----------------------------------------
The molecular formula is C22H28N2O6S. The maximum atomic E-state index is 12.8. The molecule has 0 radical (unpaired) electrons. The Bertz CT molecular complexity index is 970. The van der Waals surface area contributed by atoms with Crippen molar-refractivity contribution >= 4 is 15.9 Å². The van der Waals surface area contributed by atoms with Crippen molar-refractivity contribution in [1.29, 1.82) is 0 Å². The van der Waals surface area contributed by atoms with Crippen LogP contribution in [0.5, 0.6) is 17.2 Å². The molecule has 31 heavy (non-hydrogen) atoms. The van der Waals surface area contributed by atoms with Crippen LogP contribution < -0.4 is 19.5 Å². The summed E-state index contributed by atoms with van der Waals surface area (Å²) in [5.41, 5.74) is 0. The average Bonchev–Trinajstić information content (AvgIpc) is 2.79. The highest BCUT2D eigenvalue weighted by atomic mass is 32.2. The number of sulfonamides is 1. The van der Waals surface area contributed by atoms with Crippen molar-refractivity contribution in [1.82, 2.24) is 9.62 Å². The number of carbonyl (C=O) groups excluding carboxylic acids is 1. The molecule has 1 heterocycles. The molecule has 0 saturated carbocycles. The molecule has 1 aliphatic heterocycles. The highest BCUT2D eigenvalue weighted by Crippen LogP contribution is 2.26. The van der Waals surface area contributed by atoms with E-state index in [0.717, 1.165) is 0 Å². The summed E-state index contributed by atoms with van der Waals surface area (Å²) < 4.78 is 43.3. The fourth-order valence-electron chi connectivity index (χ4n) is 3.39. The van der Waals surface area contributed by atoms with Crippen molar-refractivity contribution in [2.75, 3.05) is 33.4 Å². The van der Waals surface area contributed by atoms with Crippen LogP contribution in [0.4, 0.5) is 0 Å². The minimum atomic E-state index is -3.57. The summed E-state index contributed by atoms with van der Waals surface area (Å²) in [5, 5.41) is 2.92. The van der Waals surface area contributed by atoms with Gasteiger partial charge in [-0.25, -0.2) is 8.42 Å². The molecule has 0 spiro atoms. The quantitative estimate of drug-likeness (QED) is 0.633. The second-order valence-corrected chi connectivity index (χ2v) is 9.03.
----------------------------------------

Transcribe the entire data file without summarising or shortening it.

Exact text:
The molecular formula is C22H28N2O6S. The maximum atomic E-state index is 12.8. The molecule has 0 radical (unpaired) electrons. The Bertz CT molecular complexity index is 970. The van der Waals surface area contributed by atoms with Crippen molar-refractivity contribution >= 4 is 15.9 Å². The van der Waals surface area contributed by atoms with Crippen molar-refractivity contribution in [1.29, 1.82) is 0 Å². The van der Waals surface area contributed by atoms with Crippen LogP contribution in [0.5, 0.6) is 17.2 Å². The molecule has 31 heavy (non-hydrogen) atoms. The van der Waals surface area contributed by atoms with Crippen LogP contribution < -0.4 is 19.5 Å². The summed E-state index contributed by atoms with van der Waals surface area (Å²) in [5.41, 5.74) is 0. The average Bonchev–Trinajstić information content (AvgIpc) is 2.79. The highest BCUT2D eigenvalue weighted by atomic mass is 32.2. The number of sulfonamides is 1. The van der Waals surface area contributed by atoms with Crippen molar-refractivity contribution in [1.82, 2.24) is 9.62 Å². The number of carbonyl (C=O) groups excluding carboxylic acids is 1. The molecule has 1 heterocycles. The molecule has 0 saturated carbocycles. The molecule has 1 aliphatic heterocycles. The highest BCUT2D eigenvalue weighted by Crippen LogP contribution is 2.26. The van der Waals surface area contributed by atoms with E-state index in [0.717, 1.165) is 0 Å². The summed E-state index contributed by atoms with van der Waals surface area (Å²) < 4.78 is 43.3. The fourth-order valence-electron chi connectivity index (χ4n) is 3.39. The van der Waals surface area contributed by atoms with Crippen molar-refractivity contribution in [2.75, 3.05) is 33.4 Å². The van der Waals surface area contributed by atoms with Crippen LogP contribution in [0.4, 0.5) is 0 Å². The minimum atomic E-state index is -3.57. The summed E-state index contributed by atoms with van der Waals surface area (Å²) in [5, 5.41) is 2.92. The van der Waals surface area contributed by atoms with Gasteiger partial charge in [-0.25, -0.2) is 8.42 Å². The molecule has 0 spiro atoms. The quantitative estimate of drug-likeness (QED) is 0.633. The second-order valence-corrected chi connectivity index (χ2v) is 9.03.